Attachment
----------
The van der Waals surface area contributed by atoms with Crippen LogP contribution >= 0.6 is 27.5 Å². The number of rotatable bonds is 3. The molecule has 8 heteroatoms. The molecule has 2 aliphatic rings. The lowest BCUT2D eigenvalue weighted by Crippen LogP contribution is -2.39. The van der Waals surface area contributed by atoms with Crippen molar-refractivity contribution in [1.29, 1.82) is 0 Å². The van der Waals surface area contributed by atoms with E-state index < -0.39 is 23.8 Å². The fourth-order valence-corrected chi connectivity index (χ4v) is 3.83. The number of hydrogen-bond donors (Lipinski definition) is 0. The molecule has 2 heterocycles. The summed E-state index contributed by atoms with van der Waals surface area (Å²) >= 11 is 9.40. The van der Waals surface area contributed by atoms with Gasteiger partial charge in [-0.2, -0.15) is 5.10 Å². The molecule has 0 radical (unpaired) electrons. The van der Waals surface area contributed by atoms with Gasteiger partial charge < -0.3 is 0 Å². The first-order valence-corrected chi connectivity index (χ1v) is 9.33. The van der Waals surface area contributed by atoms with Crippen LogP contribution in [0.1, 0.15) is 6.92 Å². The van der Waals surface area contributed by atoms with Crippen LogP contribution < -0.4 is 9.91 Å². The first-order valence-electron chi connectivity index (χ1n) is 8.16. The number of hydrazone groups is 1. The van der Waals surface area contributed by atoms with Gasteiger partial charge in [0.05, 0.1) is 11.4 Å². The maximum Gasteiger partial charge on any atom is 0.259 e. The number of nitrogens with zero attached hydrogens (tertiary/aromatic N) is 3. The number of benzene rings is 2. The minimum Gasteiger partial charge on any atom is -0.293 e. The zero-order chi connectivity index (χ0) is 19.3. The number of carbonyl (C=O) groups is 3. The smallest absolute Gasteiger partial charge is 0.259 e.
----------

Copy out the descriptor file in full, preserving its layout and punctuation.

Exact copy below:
The van der Waals surface area contributed by atoms with Crippen LogP contribution >= 0.6 is 27.5 Å². The number of rotatable bonds is 3. The molecule has 8 heteroatoms. The molecule has 2 aliphatic rings. The lowest BCUT2D eigenvalue weighted by Crippen LogP contribution is -2.39. The van der Waals surface area contributed by atoms with Crippen molar-refractivity contribution in [1.29, 1.82) is 0 Å². The van der Waals surface area contributed by atoms with E-state index < -0.39 is 23.8 Å². The fourth-order valence-corrected chi connectivity index (χ4v) is 3.83. The number of hydrogen-bond donors (Lipinski definition) is 0. The molecule has 2 heterocycles. The summed E-state index contributed by atoms with van der Waals surface area (Å²) >= 11 is 9.40. The van der Waals surface area contributed by atoms with Gasteiger partial charge in [-0.2, -0.15) is 5.10 Å². The molecule has 0 radical (unpaired) electrons. The van der Waals surface area contributed by atoms with Gasteiger partial charge < -0.3 is 0 Å². The first-order valence-corrected chi connectivity index (χ1v) is 9.33. The van der Waals surface area contributed by atoms with Crippen LogP contribution in [0.1, 0.15) is 6.92 Å². The van der Waals surface area contributed by atoms with Crippen LogP contribution < -0.4 is 9.91 Å². The first-order valence-electron chi connectivity index (χ1n) is 8.16. The number of hydrazone groups is 1. The van der Waals surface area contributed by atoms with Gasteiger partial charge in [0.05, 0.1) is 11.4 Å². The maximum Gasteiger partial charge on any atom is 0.259 e. The number of nitrogens with zero attached hydrogens (tertiary/aromatic N) is 3. The number of benzene rings is 2. The minimum Gasteiger partial charge on any atom is -0.293 e. The zero-order chi connectivity index (χ0) is 19.3. The number of carbonyl (C=O) groups is 3. The smallest absolute Gasteiger partial charge is 0.259 e.